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Friday, 18th May 2012

Don't miss the two forthcoming astronomical events

Solar eclipse occurs when the Moon comes between the Earth and the Sun, blocking parts or all of the Sun's rays from reaching the Earth's surface. This phenomenon can be observed at places under the shadow of the Moon on Earth (See Figure 1). Ancient Chinese described solar eclipse as "Tiangou eating the Sun", because the Sun looked like being eaten by Tiangou - a mythical creature that literally means a dog in the sky.

As the Moon's orbit around the Earth is elliptical, the distance between the Moon and the Earth will vary with time. In case the eclipse occurs when the Moon is far from the Earth, the Moon cannot fully obscure the whole disc of the Sun, resulting in a very bright ring surrounding the silhouette of the Moon. Such an eclipse is known as annular solar eclipse. (See Figure 2).

Annular solar eclipses are very rare astronomical phenomena. Although there are on average two to three solar eclipses every year globally, observing an annular or total eclipse at your place of residence is an invaluable experience as the shadow of the Moon on Earth is relatively small and the majority part of the Earth, such as oceans and glaciers, is uninhabited. Although there were 71 annular solar eclipses and 68 total solar eclipses in the 20th Century, only one annular solar eclipse was observable in Hong Kong commencing at 10:53 am on 19 April 1958. The duration of annular totality (from totality begins to totality ends) of that eclipse only lasted for 1 minute 17 seconds. After more than half a century, there is another chance for us in Hong Kong to enjoy this rare astronomical phenomenon at sunrise on 21 May 2012. If we miss it this time, the next annular solar eclipse to be observable in Hong Kong will have to wait until 2320 !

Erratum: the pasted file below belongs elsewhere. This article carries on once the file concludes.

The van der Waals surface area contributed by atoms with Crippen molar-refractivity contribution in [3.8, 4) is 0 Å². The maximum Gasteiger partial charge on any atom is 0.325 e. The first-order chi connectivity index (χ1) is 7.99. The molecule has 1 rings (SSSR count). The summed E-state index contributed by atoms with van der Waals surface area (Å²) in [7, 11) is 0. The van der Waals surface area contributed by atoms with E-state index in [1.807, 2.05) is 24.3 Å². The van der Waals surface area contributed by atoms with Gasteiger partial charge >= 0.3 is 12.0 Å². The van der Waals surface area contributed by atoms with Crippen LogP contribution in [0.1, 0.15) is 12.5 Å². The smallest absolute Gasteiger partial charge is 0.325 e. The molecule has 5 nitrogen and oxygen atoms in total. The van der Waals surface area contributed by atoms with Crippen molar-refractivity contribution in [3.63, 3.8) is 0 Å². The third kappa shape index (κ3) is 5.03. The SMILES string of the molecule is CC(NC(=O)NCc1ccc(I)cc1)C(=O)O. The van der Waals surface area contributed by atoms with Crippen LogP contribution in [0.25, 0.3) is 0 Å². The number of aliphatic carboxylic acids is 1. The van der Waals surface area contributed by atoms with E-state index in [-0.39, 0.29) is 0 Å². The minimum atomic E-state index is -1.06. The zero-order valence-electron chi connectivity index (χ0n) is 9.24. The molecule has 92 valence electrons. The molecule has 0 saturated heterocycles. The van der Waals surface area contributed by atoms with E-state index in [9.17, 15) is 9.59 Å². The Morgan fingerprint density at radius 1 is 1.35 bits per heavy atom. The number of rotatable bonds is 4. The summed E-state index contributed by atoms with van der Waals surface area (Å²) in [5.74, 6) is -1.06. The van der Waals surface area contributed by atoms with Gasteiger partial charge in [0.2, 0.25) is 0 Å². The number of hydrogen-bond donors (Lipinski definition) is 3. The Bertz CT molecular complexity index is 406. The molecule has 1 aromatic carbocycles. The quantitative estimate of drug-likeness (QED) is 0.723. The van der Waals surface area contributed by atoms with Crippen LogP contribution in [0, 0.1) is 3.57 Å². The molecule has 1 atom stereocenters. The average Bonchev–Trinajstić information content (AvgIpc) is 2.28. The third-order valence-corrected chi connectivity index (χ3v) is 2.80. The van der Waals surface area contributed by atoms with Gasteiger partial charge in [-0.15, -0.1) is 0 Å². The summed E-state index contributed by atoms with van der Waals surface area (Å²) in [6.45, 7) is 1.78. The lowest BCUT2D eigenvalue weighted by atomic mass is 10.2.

As most parts of the Sun's disc is obscured during an annular solar eclipse, solar radiation and surface temperatures would normally fall slightly. However, these effects for the 21 May event will be minimal as it will occur just after sunrise, despite over 90% of the Sun's disc will be obscured.

Besides the Moon, eclipses would also be caused by Venus and Mercury. These eclipses, which are more precisely termed as "transit across the Sun" or just "transit", occur when Venus or Mercury passes between the Sun and the Earth.

Although the diameter of Venus is almost four times that of the Moon, due to its much larger distance away from the Earth (See Figures 3 and 4), we can just see a small black spot travelling across the face of the Sun during "Transit of Venus". As just a very small part of the Sun is obscured by the Venus during the transit, the effect on the solar radiation on Earth will be negligible.